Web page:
What does it mean to live with faith? Beginning from the term "faith" in the New Testament and Thomas Aquinas, eminent theologian Brian Gerrish shows that saving faith, as Martin Luther and John Calvin understood it, was not so much belief as discernment of God's good will toward them in the word about Christ and therefore their also in their own lives.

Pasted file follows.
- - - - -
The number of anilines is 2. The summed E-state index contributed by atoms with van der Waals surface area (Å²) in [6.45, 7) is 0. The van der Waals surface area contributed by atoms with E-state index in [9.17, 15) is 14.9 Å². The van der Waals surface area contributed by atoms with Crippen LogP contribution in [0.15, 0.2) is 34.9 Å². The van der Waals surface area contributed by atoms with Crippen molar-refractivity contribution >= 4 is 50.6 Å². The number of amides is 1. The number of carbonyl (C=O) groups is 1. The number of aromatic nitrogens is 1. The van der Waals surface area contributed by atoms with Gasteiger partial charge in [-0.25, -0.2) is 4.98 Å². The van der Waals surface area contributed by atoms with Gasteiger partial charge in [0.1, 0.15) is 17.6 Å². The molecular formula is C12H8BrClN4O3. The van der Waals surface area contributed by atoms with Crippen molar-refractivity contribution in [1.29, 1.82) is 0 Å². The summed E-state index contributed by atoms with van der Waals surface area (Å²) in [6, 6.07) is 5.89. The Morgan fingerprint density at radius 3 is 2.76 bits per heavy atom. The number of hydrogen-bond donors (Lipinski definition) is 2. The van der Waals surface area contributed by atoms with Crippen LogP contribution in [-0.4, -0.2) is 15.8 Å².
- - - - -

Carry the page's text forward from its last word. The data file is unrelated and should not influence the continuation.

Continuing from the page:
What does it mean to live by faith? Answers are more elusive than ever. Beginning with a rich discussion of the Reformation legacy, historian-theologian B.A. Gerrish responds that if we release our thinking from sectarian, partisan lenses, we find that faith denotes a multitude of impulses-trust, doubt, fidelity, and confidence-and is a fundamental human posture. It undergirds not only "saving" faith but also "secular" varieties in other religious traditions-and even outside religions. We all literally live by faith in every phase of our lives. Gerrish's prolegomenon to theology goes on to ask what then is the use of belief? How, in fact, do we come to faith? And how are religious and secular faith related, especially in relation to Jesus Christ?Gerrish opens up the notion of faith to encompass the "discovery of personal meaning in one's existence" and the theological drive to articulate the deepest drives of the human self.
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